A risky route through Ivory Coast: Decades of neglect, yet a former glory remains

 

One guy grabbed the bag slung over my shoulder as his friend snatched the sunglasses from my face. They held me in place as a mob formed around us on the pavement and everyone started shouting.

This was my welcome to Abidjan, the largest city in Ivory Coast. What used to be one of the continent's wealthiest countries has been consistently plagued by civil strife. But I visited anyway while travelling through West Africa a few years ago.

Despite decades of neglect, Abidjan's 1970s-vintage high-rises still stood as a testament to the country's former glory. There were asphalt streets, concrete overpasses and street lights. These things seemed totally out of place to me in the region; no other city had looked as Western (albeit, circa 1971).

Imagine my surprise when I stumbled upon a street with upscale shops after months of seeing only places where people burnt rubbish on dusty roads that were in darkness due to perpetual power failures. So I snapped a couple of pictures in front of a jewellery store. And that's when the bulky man who got hold of me – a security guard, as it turned out – and his friend started after me.

Just as it looked like things were going to get really ugly, I figured out what they were angry about and offered to delete the offending shot from my digital camera to appease them. It worked – they grudgingly let me go and the crowd drifted away.

I'd witnessed just how tense this divided country was. But it was only one of many hassles that I experienced. The journey through West Africa was sometimes dangerous, usually frustrating – yet always interesting and, ultimately, rewarding. Given the subsequent armed conflicts in several of the countries it's not a trip I'll be able – or willing – to do again.

Initially, I'd dragged my wife along but she flew home after we wandered into a riot in Burkina Faso. So I went overland alone, squeezing into bush taxis – seriously overcrowded Peugeots – that often broke down in the middle of long journeys and left me stranded under a searing sun.

I was chased by a gang in Lagos and shaken down by corrupt police everywhere – they seized my passport and detained me for hours over an invented reason when I entered Ivory Coast from Ghana.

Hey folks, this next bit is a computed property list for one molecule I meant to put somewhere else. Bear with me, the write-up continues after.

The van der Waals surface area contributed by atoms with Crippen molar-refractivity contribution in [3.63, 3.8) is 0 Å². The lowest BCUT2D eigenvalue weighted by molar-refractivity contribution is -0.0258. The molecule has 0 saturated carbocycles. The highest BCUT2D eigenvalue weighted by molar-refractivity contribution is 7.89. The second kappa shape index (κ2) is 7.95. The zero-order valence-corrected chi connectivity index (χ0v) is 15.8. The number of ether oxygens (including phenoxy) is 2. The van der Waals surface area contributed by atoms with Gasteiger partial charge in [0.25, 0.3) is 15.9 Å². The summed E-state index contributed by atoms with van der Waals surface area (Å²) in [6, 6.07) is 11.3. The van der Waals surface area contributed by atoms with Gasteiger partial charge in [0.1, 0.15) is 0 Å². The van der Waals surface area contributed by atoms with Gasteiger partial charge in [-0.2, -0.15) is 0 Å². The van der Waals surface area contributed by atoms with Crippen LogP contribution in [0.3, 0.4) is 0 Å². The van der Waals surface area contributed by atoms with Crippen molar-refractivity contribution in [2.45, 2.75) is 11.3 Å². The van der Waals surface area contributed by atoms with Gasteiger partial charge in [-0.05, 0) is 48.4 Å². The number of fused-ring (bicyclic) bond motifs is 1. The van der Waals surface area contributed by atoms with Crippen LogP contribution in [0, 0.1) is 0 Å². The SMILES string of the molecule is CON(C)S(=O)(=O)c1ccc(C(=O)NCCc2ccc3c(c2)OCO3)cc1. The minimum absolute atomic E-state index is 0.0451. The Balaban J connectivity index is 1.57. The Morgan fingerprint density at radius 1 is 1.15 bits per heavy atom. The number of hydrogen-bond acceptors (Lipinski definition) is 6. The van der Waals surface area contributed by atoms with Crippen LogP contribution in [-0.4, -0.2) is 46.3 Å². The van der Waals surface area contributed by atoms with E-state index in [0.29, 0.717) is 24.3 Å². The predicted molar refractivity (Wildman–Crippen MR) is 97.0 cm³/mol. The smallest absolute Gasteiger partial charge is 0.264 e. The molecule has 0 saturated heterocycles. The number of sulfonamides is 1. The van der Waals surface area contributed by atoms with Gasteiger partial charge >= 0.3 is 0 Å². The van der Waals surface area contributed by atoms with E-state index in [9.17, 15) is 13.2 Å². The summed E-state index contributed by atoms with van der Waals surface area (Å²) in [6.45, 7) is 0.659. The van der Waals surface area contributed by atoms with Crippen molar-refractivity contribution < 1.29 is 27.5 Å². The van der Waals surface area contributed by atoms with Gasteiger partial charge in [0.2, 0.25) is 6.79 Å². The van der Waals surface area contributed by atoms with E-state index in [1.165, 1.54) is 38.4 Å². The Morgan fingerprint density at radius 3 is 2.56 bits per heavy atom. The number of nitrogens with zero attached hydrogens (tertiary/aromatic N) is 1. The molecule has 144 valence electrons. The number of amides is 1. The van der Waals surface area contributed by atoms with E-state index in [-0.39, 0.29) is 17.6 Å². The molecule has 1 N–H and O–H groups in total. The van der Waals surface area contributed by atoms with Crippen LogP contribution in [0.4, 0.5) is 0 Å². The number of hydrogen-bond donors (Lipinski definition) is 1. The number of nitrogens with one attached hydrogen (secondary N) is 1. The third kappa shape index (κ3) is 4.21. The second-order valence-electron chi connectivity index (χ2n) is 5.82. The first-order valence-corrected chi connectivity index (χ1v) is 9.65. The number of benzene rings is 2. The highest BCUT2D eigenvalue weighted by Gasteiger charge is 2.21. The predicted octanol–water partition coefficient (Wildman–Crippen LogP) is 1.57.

My route involved heading to the Liberian border in Ivory Coast's north-west, crossing from the government-controlled south through a UN-manned buffer zone before entering the rebel-held north. I hitched a ride part-way with a trucker, then hired kids with motorcycles.

Uniformed police routinely stopped motorists in the south for bribes; at similar checkpoints in the north there were armed men wearing sweatpants. I had to buy a few expensive 'permits' before they let me through.

Along the way I stopped in the village of Yamoussoukro – the country's capital since its home-town hero President Félix Houphouet-Boigny named it as such in 1983. He built six-lane highways illuminated with thousands of streetlights – but they went nowhere because there were no embassies or industry there.

His legacy included the construction of the world's largest church, the extraordinary $300m Basilique de Notre Dame de la Paix, a slightly taller version of St Peter's at the Vatican. And this, in a war-wracked country where people are so poor they eat margarine sandwiches for lunch.

The pristine basilica has 7,000 seats, air-conditioning and 36 stained-glass windows, of which one naturally features Houphouet-Boigny at the feet of Christ. It's one of the most amazing structures in Africa and apart from a tourist from Nigeria that I came across, I had it all to myself.

Suddenly, all the hassle involved in getting there seemed worth it.

Under African skies

* After more than a decade of misrule, travellers have been scared away from Zimbabwe; now safari tour operators are promoting the country again. It's entirely possible to make sure your money goes to local business. expertafrica.com

* Camp out in deserts and explore tombs, temples and pyramids: Sudan has it all. South Sudan has effectively been off-limits for decades but Africa's newest country is now part of a pioneering programme of tours. undiscovered-destinations.com

* Tunisia was the Phoenician colony of Carthage, the 'Granary of the Roman Empire' and the medieval Muslim province of Ifriqiyah. Tours have returned to this North African country, some dedicated to these ancient civilisations. the-traveller.co.uk